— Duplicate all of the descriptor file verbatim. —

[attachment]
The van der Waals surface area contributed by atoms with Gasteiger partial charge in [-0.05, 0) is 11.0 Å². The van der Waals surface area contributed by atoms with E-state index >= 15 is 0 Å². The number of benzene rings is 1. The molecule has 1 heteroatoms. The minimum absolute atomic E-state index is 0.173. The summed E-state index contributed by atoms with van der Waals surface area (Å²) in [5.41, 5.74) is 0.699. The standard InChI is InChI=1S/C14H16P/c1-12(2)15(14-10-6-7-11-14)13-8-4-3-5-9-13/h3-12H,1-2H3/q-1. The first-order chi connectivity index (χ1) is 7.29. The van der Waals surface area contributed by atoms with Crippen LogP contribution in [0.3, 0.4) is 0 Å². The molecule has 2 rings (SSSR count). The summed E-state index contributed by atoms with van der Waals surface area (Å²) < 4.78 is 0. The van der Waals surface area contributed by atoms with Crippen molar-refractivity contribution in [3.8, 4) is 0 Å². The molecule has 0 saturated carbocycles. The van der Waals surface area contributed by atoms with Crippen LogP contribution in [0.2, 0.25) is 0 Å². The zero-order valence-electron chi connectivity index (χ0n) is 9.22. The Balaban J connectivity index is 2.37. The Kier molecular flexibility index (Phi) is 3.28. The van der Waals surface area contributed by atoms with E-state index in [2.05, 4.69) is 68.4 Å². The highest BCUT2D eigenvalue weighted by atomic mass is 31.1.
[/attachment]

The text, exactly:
The van der Waals surface area contributed by atoms with Gasteiger partial charge in [-0.05, 0) is 11.0 Å². The van der Waals surface area contributed by atoms with E-state index >= 15 is 0 Å². The number of benzene rings is 1. The molecule has 1 heteroatoms. The minimum absolute atomic E-state index is 0.173. The summed E-state index contributed by atoms with van der Waals surface area (Å²) in [5.41, 5.74) is 0.699. The standard InChI is InChI=1S/C14H16P/c1-12(2)15(14-10-6-7-11-14)13-8-4-3-5-9-13/h3-12H,1-2H3/q-1. The first-order chi connectivity index (χ1) is 7.29. The van der Waals surface area contributed by atoms with Crippen LogP contribution in [0.3, 0.4) is 0 Å². The molecule has 2 rings (SSSR count). The summed E-state index contributed by atoms with van der Waals surface area (Å²) < 4.78 is 0. The van der Waals surface area contributed by atoms with Crippen molar-refractivity contribution in [3.8, 4) is 0 Å². The molecule has 0 saturated carbocycles. The van der Waals surface area contributed by atoms with Crippen LogP contribution in [0.2, 0.25) is 0 Å². The zero-order valence-electron chi connectivity index (χ0n) is 9.22. The Balaban J connectivity index is 2.37. The Kier molecular flexibility index (Phi) is 3.28. The van der Waals surface area contributed by atoms with E-state index in [2.05, 4.69) is 68.4 Å². The highest BCUT2D eigenvalue weighted by atomic mass is 31.1.